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 Post subject: electrola
PostPosted: Apr Wed 30, 2008 5:44 pm 
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Joined: Feb Wed 21, 2007 10:05 pm
Posts: 1226
Location: b4e3p4, halifax, ns
can anyone tell me anything about this:

used on re-45
Image

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 Post subject:
PostPosted: Apr Wed 30, 2008 7:33 pm 
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Joined: Jan Tue 22, 2008 8:59 pm
Posts: 289
Location: Niskayuna, NY
That is a wonderfully interesting machine. The pickup is magnetic, it uses a horseshoe magnet and a coil, with a needle holder for a steel needle. You're going to have to replace the rubber in the pickup before it will sound good. Careful not to damage the hair-fine wire when rebuilding the pickup. It uses steel needles just like a wind-up machine, and you should only play acoustic and early electric era records (like VE Victor Electric) on the thing, since it tracks pretty heavy with the steel needle. Properly rebuilt, the thing will sound amazing, you barely hear the surface noise of the record, and the thing will get plenty loud. Just like a windup, one play per needle.

Depending on the model, there is an automatic shutoff switch that detects the end of record eccentric groove and shuts down the motor (early 30's models only, I think). Turntable speed adjustment is done by a recessed flat head screw in the motorboard. The motor on this machine is very large, and rather "open" looking. Very reliable, and easy to de-gunk. A friend and I once found one of these that had been living outside for a LONG time, cabinet was nearly rotted away. After some cleaning and a little oiling, the motor worked fine.

This is a very early electric phonograph - but it still sounds really nice!

-Ian


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 Post subject:
PostPosted: May Thu 01, 2008 6:06 pm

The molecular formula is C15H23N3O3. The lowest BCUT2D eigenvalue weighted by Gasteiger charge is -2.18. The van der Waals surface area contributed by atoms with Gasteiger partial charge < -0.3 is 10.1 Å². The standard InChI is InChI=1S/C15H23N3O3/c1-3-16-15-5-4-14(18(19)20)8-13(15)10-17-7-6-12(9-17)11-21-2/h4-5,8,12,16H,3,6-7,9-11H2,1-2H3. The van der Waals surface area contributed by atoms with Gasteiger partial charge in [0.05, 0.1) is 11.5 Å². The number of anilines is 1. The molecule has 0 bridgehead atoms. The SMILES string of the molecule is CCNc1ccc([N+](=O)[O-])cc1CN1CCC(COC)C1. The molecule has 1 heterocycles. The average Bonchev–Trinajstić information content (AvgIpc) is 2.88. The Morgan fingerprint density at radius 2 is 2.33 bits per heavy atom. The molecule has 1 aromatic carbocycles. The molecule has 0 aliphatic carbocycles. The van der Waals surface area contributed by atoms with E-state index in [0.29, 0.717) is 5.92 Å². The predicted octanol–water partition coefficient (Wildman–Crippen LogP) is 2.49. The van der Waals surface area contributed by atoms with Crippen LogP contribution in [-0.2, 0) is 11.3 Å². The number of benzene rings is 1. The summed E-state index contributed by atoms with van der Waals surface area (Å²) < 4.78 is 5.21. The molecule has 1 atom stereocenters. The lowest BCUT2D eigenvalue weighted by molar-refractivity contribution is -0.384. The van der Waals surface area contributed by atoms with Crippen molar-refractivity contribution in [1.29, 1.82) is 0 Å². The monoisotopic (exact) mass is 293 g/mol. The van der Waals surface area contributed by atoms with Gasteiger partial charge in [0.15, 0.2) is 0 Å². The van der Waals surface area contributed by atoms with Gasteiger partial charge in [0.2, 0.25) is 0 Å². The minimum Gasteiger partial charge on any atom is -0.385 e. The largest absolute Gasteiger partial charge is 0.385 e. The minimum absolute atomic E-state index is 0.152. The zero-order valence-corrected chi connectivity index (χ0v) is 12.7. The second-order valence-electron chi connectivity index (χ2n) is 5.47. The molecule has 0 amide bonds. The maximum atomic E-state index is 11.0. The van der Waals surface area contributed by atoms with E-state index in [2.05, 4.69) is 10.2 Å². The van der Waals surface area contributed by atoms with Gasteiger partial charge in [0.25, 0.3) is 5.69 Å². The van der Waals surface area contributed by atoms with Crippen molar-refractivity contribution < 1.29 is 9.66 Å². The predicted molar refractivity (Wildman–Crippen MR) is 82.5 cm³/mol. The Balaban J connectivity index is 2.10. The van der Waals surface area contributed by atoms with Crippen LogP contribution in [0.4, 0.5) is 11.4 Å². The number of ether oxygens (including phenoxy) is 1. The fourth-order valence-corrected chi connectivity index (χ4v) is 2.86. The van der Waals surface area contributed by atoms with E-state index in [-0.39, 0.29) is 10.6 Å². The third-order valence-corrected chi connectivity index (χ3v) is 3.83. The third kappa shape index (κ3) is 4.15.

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Joined: Jan Thu 01, 1970 1:00 am
Posts: 23
Location: Tampa FL USA
That pic is my re-45, I bought a rebuilt pickup on ebay, recapped the amp and it sounds great even with worn records. I have found that Victor, Columbias, Okeh's and Brunswick records sound the best(all recorded with the Western Electric cutter head). The stylus pressure is very heavy so I don't play any of my valuable records on it, but its perfect for the Whiteman's, Rudy Vallee's and such.
Highly recommended if you want a late 20's electric phono, heck the tuner section TRF is probably the best I've seen for this era.


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 Post subject:
PostPosted: May Fri 02, 2008 4:53 am 
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Joined: Jan Thu 01, 1970 1:00 am
Posts: 5072
Location: Ortonville, Michigan
The above posts say it all, pretty well. The Victor automatic brake was first used on the Orthophonic phonographs, and the electrolas from 1925 on. Victor was the first to use the eccentric trip groove in 1923, and their automatic brakes worked beautifully with them.

One thing that works to your advantage is the use of the later Vicor Inertia type pickup arm in place of the straight Victor arm. It's counterweighted, and LOTS easier in records. You use the same pickup head, simply transferred to the inertia arm. I did it on one of my RE-45s, and plan to use one on my RE-75.


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 Post subject:
PostPosted: May Fri 02, 2008 9:07 pm 
New Member

Joined: Jan Thu 01, 1970 1:00 am
Posts: 23
Location: Tampa FL USA
Inertia Arm? Is that the one "flared" out near the pick up head? Somewhat art deco looking with "V" in the middle?
Thanks


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 Post subject:
PostPosted: May Sat 03, 2008 11:48 pm 
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Joined: Jan Thu 01, 1970 1:00 am
Posts: 5072
Location: Ortonville, Michigan
Yes, it is. There is a counterwright in the rear of the arm, and a smaller wieight in the end of the flare-outs. It provides that the arm has more mass than the straight one, and that bass modulation from the record doesn't affect the arm.

In the straight arm, the whole arm was vibrated by low frequency passages in the record. It had little inetia, and the result was a loss in bass output.

This can't really be regarded as an example of an art deco design, even if everything on eBay is called art deco. (and rare, also!)


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